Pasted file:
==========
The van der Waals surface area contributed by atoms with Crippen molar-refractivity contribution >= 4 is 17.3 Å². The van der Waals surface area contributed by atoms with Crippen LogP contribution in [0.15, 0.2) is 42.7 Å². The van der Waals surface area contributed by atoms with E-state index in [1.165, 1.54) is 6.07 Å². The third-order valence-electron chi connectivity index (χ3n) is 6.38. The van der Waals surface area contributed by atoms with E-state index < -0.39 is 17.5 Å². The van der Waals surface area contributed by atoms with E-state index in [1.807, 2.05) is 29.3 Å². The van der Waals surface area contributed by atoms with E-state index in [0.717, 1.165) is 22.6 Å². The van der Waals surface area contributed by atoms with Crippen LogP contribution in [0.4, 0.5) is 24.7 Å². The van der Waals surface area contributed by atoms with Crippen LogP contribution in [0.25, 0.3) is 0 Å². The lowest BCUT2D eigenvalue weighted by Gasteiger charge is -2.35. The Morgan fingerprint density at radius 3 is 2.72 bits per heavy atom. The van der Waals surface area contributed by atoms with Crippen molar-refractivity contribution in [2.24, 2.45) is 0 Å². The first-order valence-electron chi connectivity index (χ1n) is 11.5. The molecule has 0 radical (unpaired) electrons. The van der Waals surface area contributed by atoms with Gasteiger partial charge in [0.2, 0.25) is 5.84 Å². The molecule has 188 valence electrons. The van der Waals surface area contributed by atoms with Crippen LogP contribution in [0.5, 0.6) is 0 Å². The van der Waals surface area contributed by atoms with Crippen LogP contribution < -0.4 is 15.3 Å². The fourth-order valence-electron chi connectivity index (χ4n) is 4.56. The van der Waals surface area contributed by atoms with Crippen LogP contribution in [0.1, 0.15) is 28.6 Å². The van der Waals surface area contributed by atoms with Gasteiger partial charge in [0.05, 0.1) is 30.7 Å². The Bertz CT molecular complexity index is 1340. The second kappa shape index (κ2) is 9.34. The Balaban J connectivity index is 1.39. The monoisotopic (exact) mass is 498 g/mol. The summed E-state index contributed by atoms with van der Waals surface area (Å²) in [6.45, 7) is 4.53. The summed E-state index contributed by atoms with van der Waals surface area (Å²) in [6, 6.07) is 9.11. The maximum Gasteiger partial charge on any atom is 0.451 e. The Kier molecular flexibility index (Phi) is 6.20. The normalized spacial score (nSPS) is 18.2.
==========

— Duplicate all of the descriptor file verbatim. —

The van der Waals surface area contributed by atoms with Crippen molar-refractivity contribution >= 4 is 17.3 Å². The van der Waals surface area contributed by atoms with Crippen LogP contribution in [0.15, 0.2) is 42.7 Å². The van der Waals surface area contributed by atoms with E-state index in [1.165, 1.54) is 6.07 Å². The third-order valence-electron chi connectivity index (χ3n) is 6.38. The van der Waals surface area contributed by atoms with E-state index < -0.39 is 17.5 Å². The van der Waals surface area contributed by atoms with E-state index in [1.807, 2.05) is 29.3 Å². The van der Waals surface area contributed by atoms with E-state index in [0.717, 1.165) is 22.6 Å². The van der Waals surface area contributed by atoms with Crippen LogP contribution in [0.4, 0.5) is 24.7 Å². The van der Waals surface area contributed by atoms with Crippen LogP contribution in [0.25, 0.3) is 0 Å². The lowest BCUT2D eigenvalue weighted by Gasteiger charge is -2.35. The Morgan fingerprint density at radius 3 is 2.72 bits per heavy atom. The van der Waals surface area contributed by atoms with Crippen molar-refractivity contribution in [2.24, 2.45) is 0 Å². The first-order valence-electron chi connectivity index (χ1n) is 11.5. The molecule has 0 radical (unpaired) electrons. The van der Waals surface area contributed by atoms with Gasteiger partial charge in [0.2, 0.25) is 5.84 Å². The molecule has 188 valence electrons. The van der Waals surface area contributed by atoms with Crippen LogP contribution in [0.5, 0.6) is 0 Å². The van der Waals surface area contributed by atoms with Crippen LogP contribution < -0.4 is 15.3 Å². The fourth-order valence-electron chi connectivity index (χ4n) is 4.56. The van der Waals surface area contributed by atoms with Crippen LogP contribution in [0.1, 0.15) is 28.6 Å². The van der Waals surface area contributed by atoms with Gasteiger partial charge in [0.05, 0.1) is 30.7 Å². The Bertz CT molecular complexity index is 1340. The second kappa shape index (κ2) is 9.34. The Balaban J connectivity index is 1.39. The monoisotopic (exact) mass is 498 g/mol. The summed E-state index contributed by atoms with van der Waals surface area (Å²) in [6.45, 7) is 4.53. The summed E-state index contributed by atoms with van der Waals surface area (Å²) in [6, 6.07) is 9.11. The maximum Gasteiger partial charge on any atom is 0.451 e. The Kier molecular flexibility index (Phi) is 6.20. The normalized spacial score (nSPS) is 18.2.